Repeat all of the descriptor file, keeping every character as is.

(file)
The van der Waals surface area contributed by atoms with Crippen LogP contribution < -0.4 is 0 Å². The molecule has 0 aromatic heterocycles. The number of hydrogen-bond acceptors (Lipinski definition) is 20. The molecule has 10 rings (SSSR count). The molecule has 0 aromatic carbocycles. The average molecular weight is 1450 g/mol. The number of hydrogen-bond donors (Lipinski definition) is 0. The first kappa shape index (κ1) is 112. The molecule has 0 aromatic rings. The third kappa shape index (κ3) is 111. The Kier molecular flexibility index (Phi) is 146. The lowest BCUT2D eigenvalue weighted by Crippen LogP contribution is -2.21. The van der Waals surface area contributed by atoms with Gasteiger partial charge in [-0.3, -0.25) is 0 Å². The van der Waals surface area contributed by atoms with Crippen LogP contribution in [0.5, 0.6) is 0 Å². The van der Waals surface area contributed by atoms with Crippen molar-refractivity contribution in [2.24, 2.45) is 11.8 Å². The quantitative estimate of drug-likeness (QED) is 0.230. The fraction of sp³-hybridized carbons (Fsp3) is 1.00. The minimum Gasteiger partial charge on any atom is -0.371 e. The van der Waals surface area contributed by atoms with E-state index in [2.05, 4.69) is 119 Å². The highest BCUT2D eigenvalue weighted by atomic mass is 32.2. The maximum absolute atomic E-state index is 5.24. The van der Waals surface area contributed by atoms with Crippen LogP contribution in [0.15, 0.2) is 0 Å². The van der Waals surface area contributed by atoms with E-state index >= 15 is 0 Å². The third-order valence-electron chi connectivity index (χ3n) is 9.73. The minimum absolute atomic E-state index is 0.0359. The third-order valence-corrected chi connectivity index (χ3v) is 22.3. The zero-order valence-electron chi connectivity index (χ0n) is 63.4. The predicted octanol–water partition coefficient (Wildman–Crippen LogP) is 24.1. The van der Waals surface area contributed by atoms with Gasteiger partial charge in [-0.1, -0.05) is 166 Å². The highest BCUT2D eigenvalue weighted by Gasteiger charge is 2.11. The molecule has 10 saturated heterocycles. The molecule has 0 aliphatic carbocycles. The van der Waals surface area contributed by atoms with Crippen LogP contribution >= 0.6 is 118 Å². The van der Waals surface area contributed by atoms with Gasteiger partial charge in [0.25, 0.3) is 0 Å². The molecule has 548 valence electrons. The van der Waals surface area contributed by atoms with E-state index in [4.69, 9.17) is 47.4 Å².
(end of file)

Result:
The van der Waals surface area contributed by atoms with Crippen LogP contribution < -0.4 is 0 Å². The molecule has 0 aromatic heterocycles. The number of hydrogen-bond acceptors (Lipinski definition) is 20. The molecule has 10 rings (SSSR count). The molecule has 0 aromatic carbocycles. The average molecular weight is 1450 g/mol. The number of hydrogen-bond donors (Lipinski definition) is 0. The first kappa shape index (κ1) is 112. The molecule has 0 aromatic rings. The third kappa shape index (κ3) is 111. The Kier molecular flexibility index (Phi) is 146. The lowest BCUT2D eigenvalue weighted by Crippen LogP contribution is -2.21. The van der Waals surface area contributed by atoms with Gasteiger partial charge in [-0.3, -0.25) is 0 Å². The van der Waals surface area contributed by atoms with Crippen LogP contribution in [0.5, 0.6) is 0 Å². The van der Waals surface area contributed by atoms with Crippen molar-refractivity contribution in [2.24, 2.45) is 11.8 Å². The quantitative estimate of drug-likeness (QED) is 0.230. The fraction of sp³-hybridized carbons (Fsp3) is 1.00. The minimum Gasteiger partial charge on any atom is -0.371 e. The van der Waals surface area contributed by atoms with E-state index in [2.05, 4.69) is 119 Å². The highest BCUT2D eigenvalue weighted by atomic mass is 32.2. The maximum absolute atomic E-state index is 5.24. The van der Waals surface area contributed by atoms with Crippen LogP contribution in [0.15, 0.2) is 0 Å². The van der Waals surface area contributed by atoms with E-state index >= 15 is 0 Å². The third-order valence-electron chi connectivity index (χ3n) is 9.73. The minimum absolute atomic E-state index is 0.0359. The third-order valence-corrected chi connectivity index (χ3v) is 22.3. The zero-order valence-electron chi connectivity index (χ0n) is 63.4. The predicted octanol–water partition coefficient (Wildman–Crippen LogP) is 24.1. The van der Waals surface area contributed by atoms with Gasteiger partial charge in [-0.1, -0.05) is 166 Å². The highest BCUT2D eigenvalue weighted by Gasteiger charge is 2.11. The molecule has 10 saturated heterocycles. The molecule has 0 aliphatic carbocycles. The van der Waals surface area contributed by atoms with Crippen LogP contribution >= 0.6 is 118 Å². The van der Waals surface area contributed by atoms with Gasteiger partial charge in [0.25, 0.3) is 0 Å². The molecule has 548 valence electrons. The van der Waals surface area contributed by atoms with E-state index in [4.69, 9.17) is 47.4 Å².